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PostPosted: 13 Sep 2006 23:38 
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India : Plasma treated Angora fibres to keep Siachen soldiers warm


[quote]

August 30, 2006

Plasma, a state of matter consisting ions or charged particles like electrons, protons and molecules ‘etched’ angora rabbit fibres will keep soldiers in their battle fatigues warm at high altitudes like Siachen.

Plasma has also entered our homes and daily lives as Plasma TVs and Neon lit sign boards that dot Indian streets.

This fourth state of matter was originally applied to ionized gas by American scientist Dr Irving Langmuir in 1929.

In an exclusive interview with Fibre2fashion, Pradyumansinh Jhala, present incumbent at National Institute of Design’s John Bissell Research Chair (Textile & Apparel Design – Technology) revealed details of this exciting project that will not only be technology enriched, but also prove cost effective and eco-friendly, in the long run from the end user context.

He said, “Properties of plasma at ambient conditions have been exploited to treat angora fibres so that this cottage level industry benefits from hi-technology and the industry as a whole, gets value addition and better market reach.â€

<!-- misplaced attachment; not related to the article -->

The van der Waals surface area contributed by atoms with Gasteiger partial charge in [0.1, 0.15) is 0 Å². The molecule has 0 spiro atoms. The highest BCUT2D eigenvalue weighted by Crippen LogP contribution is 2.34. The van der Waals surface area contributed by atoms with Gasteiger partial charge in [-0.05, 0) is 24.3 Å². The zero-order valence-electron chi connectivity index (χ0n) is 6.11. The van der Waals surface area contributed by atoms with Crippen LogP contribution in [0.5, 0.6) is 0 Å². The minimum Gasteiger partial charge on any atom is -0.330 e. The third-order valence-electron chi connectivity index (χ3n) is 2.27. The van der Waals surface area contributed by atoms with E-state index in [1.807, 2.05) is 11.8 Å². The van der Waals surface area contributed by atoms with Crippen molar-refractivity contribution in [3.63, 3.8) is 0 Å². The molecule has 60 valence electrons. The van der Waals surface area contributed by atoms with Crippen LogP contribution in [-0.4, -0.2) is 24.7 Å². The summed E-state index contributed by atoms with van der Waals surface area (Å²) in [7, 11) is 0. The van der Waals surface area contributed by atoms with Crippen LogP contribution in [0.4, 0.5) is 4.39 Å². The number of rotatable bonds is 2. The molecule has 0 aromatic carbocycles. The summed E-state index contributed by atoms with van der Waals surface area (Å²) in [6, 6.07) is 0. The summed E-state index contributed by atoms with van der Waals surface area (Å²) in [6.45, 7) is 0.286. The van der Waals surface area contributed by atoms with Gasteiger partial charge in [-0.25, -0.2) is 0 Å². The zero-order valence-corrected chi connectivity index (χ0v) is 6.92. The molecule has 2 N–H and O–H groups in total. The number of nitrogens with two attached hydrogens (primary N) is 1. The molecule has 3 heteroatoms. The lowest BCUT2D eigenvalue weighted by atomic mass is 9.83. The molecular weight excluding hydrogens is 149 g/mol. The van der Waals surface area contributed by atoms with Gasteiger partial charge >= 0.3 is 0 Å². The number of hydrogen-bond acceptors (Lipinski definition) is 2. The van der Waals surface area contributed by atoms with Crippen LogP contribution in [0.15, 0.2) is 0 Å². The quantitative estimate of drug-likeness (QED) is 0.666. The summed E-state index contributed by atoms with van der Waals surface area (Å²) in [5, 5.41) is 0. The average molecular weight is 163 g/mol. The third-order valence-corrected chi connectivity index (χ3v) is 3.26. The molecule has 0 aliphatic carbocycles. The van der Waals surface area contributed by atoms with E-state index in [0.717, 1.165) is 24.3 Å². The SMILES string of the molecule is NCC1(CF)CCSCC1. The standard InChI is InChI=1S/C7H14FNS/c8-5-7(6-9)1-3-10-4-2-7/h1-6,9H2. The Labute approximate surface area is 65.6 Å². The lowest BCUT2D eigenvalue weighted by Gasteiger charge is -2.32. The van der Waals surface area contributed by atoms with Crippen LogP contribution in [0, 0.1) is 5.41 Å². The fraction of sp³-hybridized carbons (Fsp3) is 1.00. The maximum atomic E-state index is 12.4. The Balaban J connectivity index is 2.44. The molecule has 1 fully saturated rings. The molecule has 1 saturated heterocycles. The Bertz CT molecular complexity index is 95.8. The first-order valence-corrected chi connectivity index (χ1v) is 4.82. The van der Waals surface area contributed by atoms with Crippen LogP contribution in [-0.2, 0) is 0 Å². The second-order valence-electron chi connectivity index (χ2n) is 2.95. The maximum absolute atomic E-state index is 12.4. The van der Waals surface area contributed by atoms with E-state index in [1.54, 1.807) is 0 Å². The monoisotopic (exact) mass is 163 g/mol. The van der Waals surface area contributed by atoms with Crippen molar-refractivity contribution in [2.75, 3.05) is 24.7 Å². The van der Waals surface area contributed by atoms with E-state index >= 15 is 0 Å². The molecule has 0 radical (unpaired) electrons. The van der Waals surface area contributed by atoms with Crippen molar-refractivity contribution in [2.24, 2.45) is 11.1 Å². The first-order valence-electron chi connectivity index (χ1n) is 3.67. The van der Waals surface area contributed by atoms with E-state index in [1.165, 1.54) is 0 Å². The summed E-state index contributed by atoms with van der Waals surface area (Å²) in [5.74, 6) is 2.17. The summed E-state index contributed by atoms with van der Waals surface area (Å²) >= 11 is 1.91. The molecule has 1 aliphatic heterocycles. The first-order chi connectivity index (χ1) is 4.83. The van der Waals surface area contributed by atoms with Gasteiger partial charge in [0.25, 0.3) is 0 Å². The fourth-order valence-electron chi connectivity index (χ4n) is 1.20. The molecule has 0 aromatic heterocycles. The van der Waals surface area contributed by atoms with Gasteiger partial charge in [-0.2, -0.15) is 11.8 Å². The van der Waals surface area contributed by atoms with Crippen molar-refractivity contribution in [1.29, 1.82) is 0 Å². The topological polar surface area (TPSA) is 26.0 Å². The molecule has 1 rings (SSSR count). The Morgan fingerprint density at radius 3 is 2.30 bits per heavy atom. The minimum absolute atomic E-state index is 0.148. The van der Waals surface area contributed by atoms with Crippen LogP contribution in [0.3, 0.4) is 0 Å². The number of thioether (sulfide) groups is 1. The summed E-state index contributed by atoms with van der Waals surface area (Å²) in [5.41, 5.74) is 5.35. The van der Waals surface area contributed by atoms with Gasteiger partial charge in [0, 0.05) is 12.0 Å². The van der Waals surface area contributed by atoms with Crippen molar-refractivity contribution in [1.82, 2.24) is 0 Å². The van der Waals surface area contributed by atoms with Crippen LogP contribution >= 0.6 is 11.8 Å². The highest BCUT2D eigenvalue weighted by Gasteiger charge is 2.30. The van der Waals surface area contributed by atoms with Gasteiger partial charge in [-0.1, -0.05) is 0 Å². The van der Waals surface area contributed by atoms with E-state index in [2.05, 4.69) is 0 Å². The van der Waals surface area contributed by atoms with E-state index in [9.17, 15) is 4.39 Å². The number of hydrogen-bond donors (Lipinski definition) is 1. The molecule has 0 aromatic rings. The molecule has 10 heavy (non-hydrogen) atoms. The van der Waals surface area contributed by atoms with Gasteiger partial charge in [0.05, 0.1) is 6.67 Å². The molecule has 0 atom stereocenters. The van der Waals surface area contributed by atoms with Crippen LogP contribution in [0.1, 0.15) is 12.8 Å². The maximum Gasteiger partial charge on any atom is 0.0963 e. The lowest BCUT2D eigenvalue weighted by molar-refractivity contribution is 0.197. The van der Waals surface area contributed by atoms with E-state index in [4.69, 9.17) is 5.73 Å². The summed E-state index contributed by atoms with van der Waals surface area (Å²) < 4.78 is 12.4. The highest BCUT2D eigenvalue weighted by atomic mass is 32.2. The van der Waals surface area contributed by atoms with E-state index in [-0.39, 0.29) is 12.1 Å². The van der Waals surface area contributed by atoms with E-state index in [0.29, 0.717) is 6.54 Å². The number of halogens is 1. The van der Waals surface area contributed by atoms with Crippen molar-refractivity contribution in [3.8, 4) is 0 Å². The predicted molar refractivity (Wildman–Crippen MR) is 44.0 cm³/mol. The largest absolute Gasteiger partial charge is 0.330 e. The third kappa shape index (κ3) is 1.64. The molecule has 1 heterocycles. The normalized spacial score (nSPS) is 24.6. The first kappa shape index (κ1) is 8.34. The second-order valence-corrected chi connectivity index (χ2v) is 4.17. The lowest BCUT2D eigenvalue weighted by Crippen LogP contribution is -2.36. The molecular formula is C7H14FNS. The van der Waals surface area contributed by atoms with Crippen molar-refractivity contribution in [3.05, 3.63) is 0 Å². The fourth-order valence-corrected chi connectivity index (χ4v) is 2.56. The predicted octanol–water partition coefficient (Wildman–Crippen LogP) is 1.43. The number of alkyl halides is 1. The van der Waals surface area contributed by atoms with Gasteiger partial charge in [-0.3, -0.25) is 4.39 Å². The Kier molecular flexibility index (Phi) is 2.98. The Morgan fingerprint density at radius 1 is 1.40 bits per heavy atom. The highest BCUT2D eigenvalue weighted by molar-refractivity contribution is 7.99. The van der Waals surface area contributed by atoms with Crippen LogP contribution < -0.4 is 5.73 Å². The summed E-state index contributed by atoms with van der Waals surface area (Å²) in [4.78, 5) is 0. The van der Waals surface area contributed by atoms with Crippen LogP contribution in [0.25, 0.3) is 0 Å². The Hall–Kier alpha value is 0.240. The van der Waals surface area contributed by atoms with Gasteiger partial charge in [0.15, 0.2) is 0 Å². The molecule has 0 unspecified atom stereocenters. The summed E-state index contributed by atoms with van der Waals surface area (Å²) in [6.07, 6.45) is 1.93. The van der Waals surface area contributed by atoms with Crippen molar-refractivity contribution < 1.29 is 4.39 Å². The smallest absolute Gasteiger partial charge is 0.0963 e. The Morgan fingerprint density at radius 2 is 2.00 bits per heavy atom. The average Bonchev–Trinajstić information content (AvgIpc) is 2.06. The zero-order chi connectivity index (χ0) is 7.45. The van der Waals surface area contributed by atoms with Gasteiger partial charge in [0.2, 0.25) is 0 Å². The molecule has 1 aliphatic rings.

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PostPosted: 13 Sep 2006 23:41 
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New army network may enable real time battlefield data transfer


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By Indo Asian News Service

New Delhi, Sep 13 (IANS) A newly inducted Indian Army communication network could eventually enable the transmission of real time battlefield data to top commanders during hostilities and also enable a qualitative improvement in relief and rescue operations when natural disasters strike.




For the record, all the army would say about 'Mercury Thunder' the third phase of the Army Static Switched Communication Network (ASCON) that Defence Minister Pranab Mukherjee inaugurated here Wednesday is that it would enable troops stationed at the remotest of places like the Siachen Glacier to directly communicate with Army Headquarters here - if the need arises.